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Striebel Stands Alone

By Steve Guglielmo |  7/27/12 3:00 PM

Striebel Stands Alone


Matt Striebel has had a career that most players can only dream about. He has won NCAA National Championships, Steinfeld Trophies, MVPs and Gold Medals. After last week’s game against the Charlotte Hounds, he can add a league record to that list.

Playing in his 133rd career game, Striebel passed Long Island Lizards great Tim Goettelmann for first on the all-time games played list. It is a record that has been 12 years in the making, as Striebel is the only player to play every year since the league’s inception in 2001.

“I honestly had no I idea that I was even close to the record until the first game of the season,” says Striebel. “It’s just such a cool honor. I’m proud of the fact that I have been able to play at a high level for as long as I have. I love playing this game, and this record just means that I have gotten to go out there and play this sport that I love 133 times.”

Striebel broke the record in style, scoring two goals and adding two assists en route to being named the Bud Light Player of the Game in Rochester’s 14-5 rout of the Hounds. “That was the best part about the game,” Striebel says. “We needed a win to keep us in the playoff picture and we were able to get it. I’m happy that I was able to play well, but mostly I’m just happy that we won. It would be great to get back to Championship Weekend this year. It’s been a while since I’ve been there.”

While Striebel’s longevity has been impressive, he has not merely been showing up week in and week out. He has been excelling. This year he was named to his fifth all-star game and so far this season has scored 23 points for the surprising Rattlers.

“I’ve been very fortunate,” says Striebel. “There has been a lot of luck involved. I’ve been fortunate to avoid injuries in my career. The first game of this season was actually the first time I have ever pulled a muscle in my entire life.”

Though luck may account for avoiding a fluky injury in such a physical game, the fact that he has stayed healthy has been no accident.

“I’m really committed to staying in shape and keeping a stick in my hand as much as possible. The guys who commit themselves to staying in shape are the ones who succeed,” he says. “I work out with a trainer three times per week and he has done a terrific job of keeping me in shape and injury-free. We work on very lacrosse-specific circuits. High intensity and lots of core exercises that mimic a shift in a lacrosse game. Core exercises are key because lacrosse is such a rotational sport with the shooting and dodging that we do. It’s so valuable to success.”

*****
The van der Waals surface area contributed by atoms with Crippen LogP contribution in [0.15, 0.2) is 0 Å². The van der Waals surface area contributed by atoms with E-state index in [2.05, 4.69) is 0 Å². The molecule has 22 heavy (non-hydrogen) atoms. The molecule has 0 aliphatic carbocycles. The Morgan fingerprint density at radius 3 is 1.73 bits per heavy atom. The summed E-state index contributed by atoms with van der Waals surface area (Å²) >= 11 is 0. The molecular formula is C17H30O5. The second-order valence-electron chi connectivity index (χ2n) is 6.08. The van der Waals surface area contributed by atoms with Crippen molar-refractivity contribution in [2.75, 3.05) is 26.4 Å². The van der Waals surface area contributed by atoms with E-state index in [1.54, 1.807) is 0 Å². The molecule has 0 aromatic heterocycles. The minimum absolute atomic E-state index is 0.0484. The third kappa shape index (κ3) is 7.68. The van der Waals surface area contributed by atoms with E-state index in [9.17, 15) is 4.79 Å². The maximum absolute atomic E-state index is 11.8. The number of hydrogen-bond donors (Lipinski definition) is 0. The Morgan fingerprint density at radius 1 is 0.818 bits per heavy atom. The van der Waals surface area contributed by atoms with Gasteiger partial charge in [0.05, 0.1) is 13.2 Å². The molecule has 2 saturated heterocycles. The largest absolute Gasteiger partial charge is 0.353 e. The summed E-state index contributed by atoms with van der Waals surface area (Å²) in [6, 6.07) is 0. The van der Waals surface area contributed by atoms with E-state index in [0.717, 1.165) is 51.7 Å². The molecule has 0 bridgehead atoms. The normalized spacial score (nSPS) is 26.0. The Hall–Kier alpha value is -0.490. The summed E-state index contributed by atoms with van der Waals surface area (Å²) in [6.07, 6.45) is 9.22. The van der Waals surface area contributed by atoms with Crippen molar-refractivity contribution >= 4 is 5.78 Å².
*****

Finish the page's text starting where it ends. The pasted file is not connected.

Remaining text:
That drive to constantly improve is one that is born from Striebel’s extreme competitiveness. “To be successful you have to win at everything. You have to win the small details of a practice. Be the first guy to the field and the last guy to leave. I think of a lacrosse game as 60 small games. If you can win 31 of them, you are going to win the game,” he says. “People always talk about how you have to hate to lose. I do hate losing, but I love winning more than I hate losing. You have to love to win.”

Anybody that has been to a Rattlers game has seen this first-hand. Striebel is always the first on the field shooting. And the younger Rattlers have taken notice. Roy Lang and Jordan Macintosh, two of Rochester’s exciting young players, have started joining Striebel on the field hours before game-time to prepare. “I think that the idea of veteran leadership is overblown,” Striebel says. “But if I can leave a legacy of hard work for these young guys, that is something that I will be proud of.”

Another key to Striebel’s success has been his ability to change his style year in and year out. “Anybody can have one good year when there is no scouting on you,” he says. “But the next year those team’s will be ready for you. So for me, in my 12th season, the book is out on me. Every year I try to bring something new to the table. As I’ve gotten older I’ve started focusing more on my outside shot as opposed to running to the cage and getting slashed. In the last year I’ve had nine or ten 2-point goals and in the first ten years of my career I had probably two. It’s an element that I’ve worked on improving.”

While Striebel now stands alone at the top of the mountain, he doesn’t anticipate leaving the game any time soon. “Sometimes after a long trip or a bad loss I think to myself ‘What am I doing?,’” he says. “But that is part of sports. I texted my teammate Brian Doughtery the other day asking how much longer I could keep doing this and he texted me back, ‘As long as you can.’ That is the way I am going to approach things. I love playing; I love being a part of the Rattlers. If I weren’t in the MLL I would be playing lacrosse in a beer league somewhere against competition a lot worse than what I am seeing week in and week out. It wouldn’t be as much fun. So I am going to play until it’s clear to me that I can’t contribute to a lacrosse team anymore.”

MLL fans should enjoy the experience while they can.

 


2012 MLL Championship Weekend presented by Warrior

MLL will host its 2012 Championship Weekend presented by Warrior on August 25 and 26 at Harvard Stadium in Boston, Mass. It will be a battle of the top four teams and will include two semi-final games on Saturday followed by the championship game on Sunday. Tickets are available now via Ticketmaster.com. To learn more about the 2012 MLL Championship Weekend presented by Warrior click here. The games will be televised live on ESPN2.



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